A young clergyman arrived at his new parish eager to make a good impression on the community so he adopted the routine of walking around the neighborhood, greeting people wherever he saw them. On about the third day of this activity, he observed a man bending over in a garden beside a house. Perfectly spaced, lush tomato plants, beans, squash, lettuce, and cabbage, all grew in their rows free of any sign of weeds. Three fruit trees stood at the rear of the plot beautifully pruned, and multicolored flowers lined the periphery. The preacher called out, “Hello, there! What’s your name?”
The man stood up. “I’m Homer Jones. And who might you be?”
The preacher flashed a broad smile. “I’m Reverend Smith, the new rector at St. Luke’s”
Mr. Jones nodded. “Nice to know you, Reverend,” and bent back down to continue his work.
Rev. Smith wanted to make more contact than that, however, so he called out again, “Mr. Jones, you and the Lord sure have a beautiful garden here!”
Mr. Jones stared sideways at Rev. Smith. “Thank you, but you should’ve seen it when the Lord had it by himself.”
I know what Mr. Jones meant because the Lord has had OUR garden all by himself. Life basically threw some major curves at us beginning in April and throughout the spring and summer, both Vicki and I were confined largely to the house while Vicki cared for her dying mother and I recuperated from cancer surgery, as well as radiation and chemotherapy. Vicki barely had time to water the hanging plants, while neither one of us spent any time paying careful attention to the garden.
Now, though, we’ve come through a time of bereavement in the ultimate loss of Vicki’s mother, and I’ve recovered, largely, from the worst days of cancer treatment. So, with less demands on our energy and time, we looked again at our garden, and my, oh, my, what the Lord had done with it while he “had it by himself!”
The hydrangea had swollen so thickly that it pushed a pedestal over on which had perched a rather large bird house. The bird house fell into an adjacent holly, breaking some branches and shattering the bird house roof. Lantana had exploded in a kaleidoscope of yellow, orange, and red. Wild flowers in the middle of the raised bed had grown above my head. The butterfly bush had become a butterfly tree. Gardenia bushes, begonia planters, ferns, and hastes proliferated wildly. The espaliered shrub on the trellis I built now obscures the trellis and threatens the garage with the same concealment. The river birch in the back of the yard added perhaps another two feet to its height. And the mint – mint popped up everywhere, along with monkey grass threatening the flagstone walkway.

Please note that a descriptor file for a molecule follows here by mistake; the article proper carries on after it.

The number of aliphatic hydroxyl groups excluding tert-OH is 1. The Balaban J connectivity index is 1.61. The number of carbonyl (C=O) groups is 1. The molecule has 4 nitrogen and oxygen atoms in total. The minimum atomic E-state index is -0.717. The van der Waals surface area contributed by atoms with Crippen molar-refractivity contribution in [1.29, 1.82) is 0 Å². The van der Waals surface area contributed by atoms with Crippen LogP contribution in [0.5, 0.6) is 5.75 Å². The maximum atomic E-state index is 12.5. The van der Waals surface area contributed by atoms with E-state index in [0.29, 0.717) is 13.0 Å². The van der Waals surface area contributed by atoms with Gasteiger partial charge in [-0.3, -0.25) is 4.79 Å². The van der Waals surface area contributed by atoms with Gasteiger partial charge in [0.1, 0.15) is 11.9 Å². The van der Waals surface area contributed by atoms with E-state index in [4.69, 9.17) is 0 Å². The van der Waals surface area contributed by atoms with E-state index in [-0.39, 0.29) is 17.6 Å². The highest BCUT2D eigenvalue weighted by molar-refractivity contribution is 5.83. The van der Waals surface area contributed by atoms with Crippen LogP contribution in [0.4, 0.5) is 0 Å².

One of our kids looked out the window on the botanical profusion and said, “It’s a jungle!” Indeed. But the butterflies love the lantana and the butterfly bush/tree. Gold finches have gorged themselves on the wild flower seeds. A very large spider has gorged herself on some of the less fortunate butterflies. Hummingbirds hover. Bees buzz. Geckos grope. In short, since we hadn’t been around to limit things with our pruning, life broke out everywhere! That threw an entirely different light on what the Lord did with the garden “when he had it by himself.” Let the Creator control things and you can count on abundance!
Don’t get me wrong. Just as soon as schedule allows, we’ll weed the garden. I plan to prune the espaliered shrub and take a weed eater to the monkey grass popping up in the middle of the flagstones. But, we can do that pruning, mind you, because the Creator supplied an extravagant Abundance.
We humans, though, have a hard time counting on Abundance because we’re so used to believing in scarcity. In fact, we’ve systematically built what Walter Brueggemann calls a “scarcity system.” In our economic system, the monetary value we assign to things goes up the more scarce they are. A metal isn’t “precious” unless it’s rare. You pay a lot of money to get a Porsche to drive to Hilton Head as opposed to driving a Honda to a state park. So, we strive to get that great job, to get that great salary, to have enough buying power to secure for ourselves “the finer things in life,” as well as afford the insurance, fences, gates, and security systems to keep them safe from pilfering. Which means that this scarcity system is exceptionally good at breeding anxiety and fear.
And yet, nature consistently sends us another message. As the artist Makoto Fujimura says, “Think of God’s Kingdom coming as a heavenly invasion into the ordinary, an infinite abundance injected into our scarcity-marked world.” Fujimura encourages us to have confidence that life will proliferate if we give it a chance. The creation will flourish if you quit messing with it, and a special kind of flourishing will happen when you learn to cooperate with it. So, when you decide to cultivate the “garden” in which you find yourself, dig around, and observe its intricacy, that abundance will energize you in such a way that people will observe “you and the Lord sure have a beautiful garden here!”